Evan Fallenberg is author of the novels Light Fell (Soho Press 2008), When We Danced on Water (HarperCollins 2011) and The Parting Gift (Other Press 2018) and a translator of Hebrew fiction, plays and films. His work has won or been shortlisted for numerous awards and is the founder of Arabesque: An Arts and Residency Center in Old Acre, Israel, where he lives. This month, Evan will be hosting two events at the Centre – an in-conversation with Jay Anderson, and writing workshop.
What brings you to Perth?
Dear, dear friends, including the writer Bindy Pritchard. And a desire to see a place that’s a sort of mirror image to my life in Israel, on the other side of the world and as ‘young’ as my place is ‘old’ but in some ways, I believe, very similar.
How did you come to be a writer?
In my mid-thirties I was desperate for a creative outlet, and it was clear from the start that that creativity would express itself in words, my natural medium. I paid closer attention to the works of writers I loved, did an MFA in creative writing that changed my life, and wrote my first novel in 90-minute pre-dawn spurts over four years.
Tell us about your work in Vermont?
My colleague and friend Xu Xi and I founded and are faculty co-directors of the world’s first low-residency international MFA program in creative writing and literary translation. Students and faculty meet at six-day residencies around the world – Reykjavik, Hong Kong, Banff, Lisbon, Istanbul, Kuala Lumpur, Santiago, to name the venues to date – and on the beautiful VCFA campus in Montpelier, Vermont, USA.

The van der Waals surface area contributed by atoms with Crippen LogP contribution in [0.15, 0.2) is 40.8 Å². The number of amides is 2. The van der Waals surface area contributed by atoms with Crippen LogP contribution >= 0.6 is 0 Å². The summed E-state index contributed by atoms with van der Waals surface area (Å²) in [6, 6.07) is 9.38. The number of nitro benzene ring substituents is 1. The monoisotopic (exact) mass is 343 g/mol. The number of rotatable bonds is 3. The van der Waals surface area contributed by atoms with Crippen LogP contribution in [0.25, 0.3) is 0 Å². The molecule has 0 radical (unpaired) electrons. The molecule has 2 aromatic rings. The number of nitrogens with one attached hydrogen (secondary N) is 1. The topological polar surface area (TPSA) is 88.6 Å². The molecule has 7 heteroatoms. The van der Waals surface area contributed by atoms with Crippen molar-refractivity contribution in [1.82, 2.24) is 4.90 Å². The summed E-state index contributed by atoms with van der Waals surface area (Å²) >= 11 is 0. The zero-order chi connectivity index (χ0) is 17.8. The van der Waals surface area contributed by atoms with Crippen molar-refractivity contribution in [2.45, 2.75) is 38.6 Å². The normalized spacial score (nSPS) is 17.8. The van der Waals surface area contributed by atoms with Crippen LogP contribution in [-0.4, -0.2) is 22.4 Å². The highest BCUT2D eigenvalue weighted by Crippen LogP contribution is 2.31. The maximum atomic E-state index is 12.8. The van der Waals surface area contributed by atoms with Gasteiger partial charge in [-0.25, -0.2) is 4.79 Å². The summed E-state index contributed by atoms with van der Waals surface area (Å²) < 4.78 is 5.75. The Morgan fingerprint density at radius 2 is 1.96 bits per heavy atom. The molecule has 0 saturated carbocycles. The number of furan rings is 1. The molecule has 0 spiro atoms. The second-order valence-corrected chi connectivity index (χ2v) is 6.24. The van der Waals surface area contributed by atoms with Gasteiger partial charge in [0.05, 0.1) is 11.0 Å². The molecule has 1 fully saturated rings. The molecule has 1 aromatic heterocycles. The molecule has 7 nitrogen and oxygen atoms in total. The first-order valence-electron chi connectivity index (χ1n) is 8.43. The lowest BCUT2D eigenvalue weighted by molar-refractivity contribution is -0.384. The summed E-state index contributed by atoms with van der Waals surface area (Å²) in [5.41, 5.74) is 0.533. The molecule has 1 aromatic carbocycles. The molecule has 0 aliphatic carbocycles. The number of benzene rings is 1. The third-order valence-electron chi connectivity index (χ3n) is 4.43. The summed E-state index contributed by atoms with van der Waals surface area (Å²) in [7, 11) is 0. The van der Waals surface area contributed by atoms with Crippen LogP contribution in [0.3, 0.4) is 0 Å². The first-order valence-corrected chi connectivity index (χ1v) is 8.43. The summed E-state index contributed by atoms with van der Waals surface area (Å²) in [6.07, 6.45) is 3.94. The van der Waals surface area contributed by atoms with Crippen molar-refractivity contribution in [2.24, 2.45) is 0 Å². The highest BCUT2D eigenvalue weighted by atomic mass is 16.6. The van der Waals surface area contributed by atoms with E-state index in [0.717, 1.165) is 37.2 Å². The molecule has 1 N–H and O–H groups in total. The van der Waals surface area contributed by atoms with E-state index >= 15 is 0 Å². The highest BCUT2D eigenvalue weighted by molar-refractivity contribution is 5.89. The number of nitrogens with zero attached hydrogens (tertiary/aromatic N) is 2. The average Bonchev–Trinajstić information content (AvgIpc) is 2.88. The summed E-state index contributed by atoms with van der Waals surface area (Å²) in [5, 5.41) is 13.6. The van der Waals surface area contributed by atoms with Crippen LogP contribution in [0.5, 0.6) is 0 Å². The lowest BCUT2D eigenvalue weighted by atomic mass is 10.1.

Why do stories continue to matter?
Storytelling is one of the most uniquely human traits, the way we connect to other people and make sense of our lives. It is also the only access we have to other people’s minds and souls, which is why I believe I have learned more about life from reading novels than from any other source.
What projects do you have planned for the future?
In terms of writing, I look forward to returning to a novel I set aside several years ago, now that I know what has to happen to one of the characters that will dramatically change the story, scope and meaning of the entire manuscript. I am also engaged in a process of shifting the tiny boutique hotel I own on the northern coast of Israel into a part-time artists’ residency. And still translating exciting new Israeli plays and libretti from Hebrew to English, teaching, and running a translation residency program in Jerusalem each summer.